fter successfully adapting his play The Father into a multi-award winning film, Florian Zeller has turned his attention to the third play of his family trilogy, screening at the Venice Film Festival ahead of its November release. The Son deals with the complexities of father-son relationships, as well as the issue of mental illness.
Hugh Jackman stars as Peter, a successful New York lawyer with a young trophy wife, Beth (Vanessa Kirby) and a new-born baby boy Theo. Yet this beautiful happy family contains other members, just as beautiful but much less happy. Peter has a bitter ex-wife Kate (Laura Dern) and a depressed 17-year-old son Nicholas (Zen McGrath), who has been severely damaged by his parents’ divorce and specifically by what he sees as his father’s betrayal of the family. When an exasperated and scared Kate turns to Peter for help, it is up to the disappointing father and his new partner to take over parenting this fragile teen.
Zeller sets all this story up swiftly and deftly in the opening scene, which contains some lovely touches: when Kate shows up at the apartment, Beth stands guard at the front door, with no invitation to Kate to cross the threshold; in turn Kate can barely look in Beth’s direction. As the exes discuss their teen boy, the latest addition to Peter’s family can be heard crying in the background and right there in that hallway are so many of the potential complications lying in wait.
There is also a patriarch who appears little but looms large: Peter’s father Anthony (Anthony Hopkins) is a Washington politico with whom Peter has a prickly and distant relationship. Before father and son meet, we see Peter fielding calls from his dad, and he is obviously oblivious to news of pater’s recent health issues. When they do meet, well, suffice to say there is anger and bitterness on both sides.
This is the only scene with Hopkins, but his character plays a pivotal role: it transpires that he gifted Peter a hunting rifle, which is kept stored behind the washing machine. Nicholas finds it and from then on, Zeller repeatedly returns to the laundry room and we watch the machine in action, each time the cycle getting stronger. We all know the Chekhov’s gun dramatic principle, but Zeller lays it on a little too thick here, leaving the audience in no doubt as to what lies ahead.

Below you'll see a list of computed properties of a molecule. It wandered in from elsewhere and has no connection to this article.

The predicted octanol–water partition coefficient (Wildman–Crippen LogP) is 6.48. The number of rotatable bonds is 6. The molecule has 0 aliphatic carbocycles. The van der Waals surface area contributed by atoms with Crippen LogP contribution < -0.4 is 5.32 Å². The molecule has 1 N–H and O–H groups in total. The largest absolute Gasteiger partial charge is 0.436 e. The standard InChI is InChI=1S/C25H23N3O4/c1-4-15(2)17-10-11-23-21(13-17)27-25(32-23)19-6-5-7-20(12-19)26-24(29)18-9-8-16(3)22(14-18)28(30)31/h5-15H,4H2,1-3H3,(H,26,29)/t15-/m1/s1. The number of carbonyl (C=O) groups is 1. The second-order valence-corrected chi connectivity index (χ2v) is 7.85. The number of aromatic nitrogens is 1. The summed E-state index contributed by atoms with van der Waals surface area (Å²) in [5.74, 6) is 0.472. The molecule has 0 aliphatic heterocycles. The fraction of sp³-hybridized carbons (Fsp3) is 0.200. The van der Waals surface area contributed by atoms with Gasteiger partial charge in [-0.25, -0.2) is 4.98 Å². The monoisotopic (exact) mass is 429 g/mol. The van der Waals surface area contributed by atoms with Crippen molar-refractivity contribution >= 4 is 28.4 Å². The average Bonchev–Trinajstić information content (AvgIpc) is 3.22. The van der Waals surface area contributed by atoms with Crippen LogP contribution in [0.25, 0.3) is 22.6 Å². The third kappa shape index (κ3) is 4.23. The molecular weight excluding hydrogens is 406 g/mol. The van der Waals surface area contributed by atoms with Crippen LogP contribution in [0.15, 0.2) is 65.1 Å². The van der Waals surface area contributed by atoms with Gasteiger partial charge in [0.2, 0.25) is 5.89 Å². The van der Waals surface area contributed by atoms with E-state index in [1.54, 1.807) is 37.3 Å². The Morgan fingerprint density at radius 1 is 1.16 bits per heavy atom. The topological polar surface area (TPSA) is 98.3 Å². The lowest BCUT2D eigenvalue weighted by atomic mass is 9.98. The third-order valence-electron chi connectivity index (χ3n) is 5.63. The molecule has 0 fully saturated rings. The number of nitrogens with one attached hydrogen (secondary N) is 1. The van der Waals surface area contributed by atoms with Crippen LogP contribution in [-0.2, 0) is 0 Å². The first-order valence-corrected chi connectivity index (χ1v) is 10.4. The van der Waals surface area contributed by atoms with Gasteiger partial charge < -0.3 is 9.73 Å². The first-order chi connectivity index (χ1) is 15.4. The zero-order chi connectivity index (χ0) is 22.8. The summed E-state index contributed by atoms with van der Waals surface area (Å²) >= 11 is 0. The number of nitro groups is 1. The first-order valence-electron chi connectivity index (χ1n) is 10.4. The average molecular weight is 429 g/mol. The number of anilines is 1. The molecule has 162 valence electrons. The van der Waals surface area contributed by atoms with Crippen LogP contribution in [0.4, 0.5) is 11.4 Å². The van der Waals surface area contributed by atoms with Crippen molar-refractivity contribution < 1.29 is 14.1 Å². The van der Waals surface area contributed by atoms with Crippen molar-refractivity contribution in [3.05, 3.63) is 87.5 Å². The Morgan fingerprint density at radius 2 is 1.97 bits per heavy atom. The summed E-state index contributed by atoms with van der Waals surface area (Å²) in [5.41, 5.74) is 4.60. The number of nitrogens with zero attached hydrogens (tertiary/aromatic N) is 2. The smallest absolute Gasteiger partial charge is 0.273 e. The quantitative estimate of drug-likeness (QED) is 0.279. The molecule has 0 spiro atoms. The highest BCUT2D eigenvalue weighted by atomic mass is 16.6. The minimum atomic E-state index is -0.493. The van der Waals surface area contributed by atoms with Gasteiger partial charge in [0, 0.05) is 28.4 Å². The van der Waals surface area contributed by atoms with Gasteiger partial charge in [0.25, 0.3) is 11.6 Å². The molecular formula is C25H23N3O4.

As with The Father, once again Zeller has joined forces with Christopher Hampton, who translated his original play and co-wrote the screenplay (he won the Best Adapted Screenplay Oscar for The Father). And, as with his previous film, the action rarely takes place outside the confines of four walls, yet the film never feels stagey.
Zen McGrath is making an impressive transition from child actor to more mature roles and he holds his own opposite his experienced co-stars. Kirby has a more thankless task, her character mainly unsympathetic, yet Beth does create the lightest moment in the film, when she gets Peter to show Nicholas his dad dancing (and kudos to Jackman for trying to fool us that he can’t dance).
Jackman and Dern excel as the concerned parents. Dern is so great at expressing heaps with the slightest moue or glance. Jackman has the meatier role and has more to do: he goes from happy new dad, to frustrated father to embittered son and then to horror as he recognises so much of his father in himself.
Shakespeare wrote that ‘the sins of the father are to be laid upon the children’ and it would appear from The Son that Zeller agrees with him. Unfortunately, the film lacks both the killer emotional punch that The Father pulled, as well as its disorienting, brilliant inventiveness. There is nothing new here – there have been many other movies dealing with teenage depression and the family fallout – but this is an intelligent and moving addition to the genre nevertheless.
The Son is at the Venice Film Festival; it will be released in the UK on November 11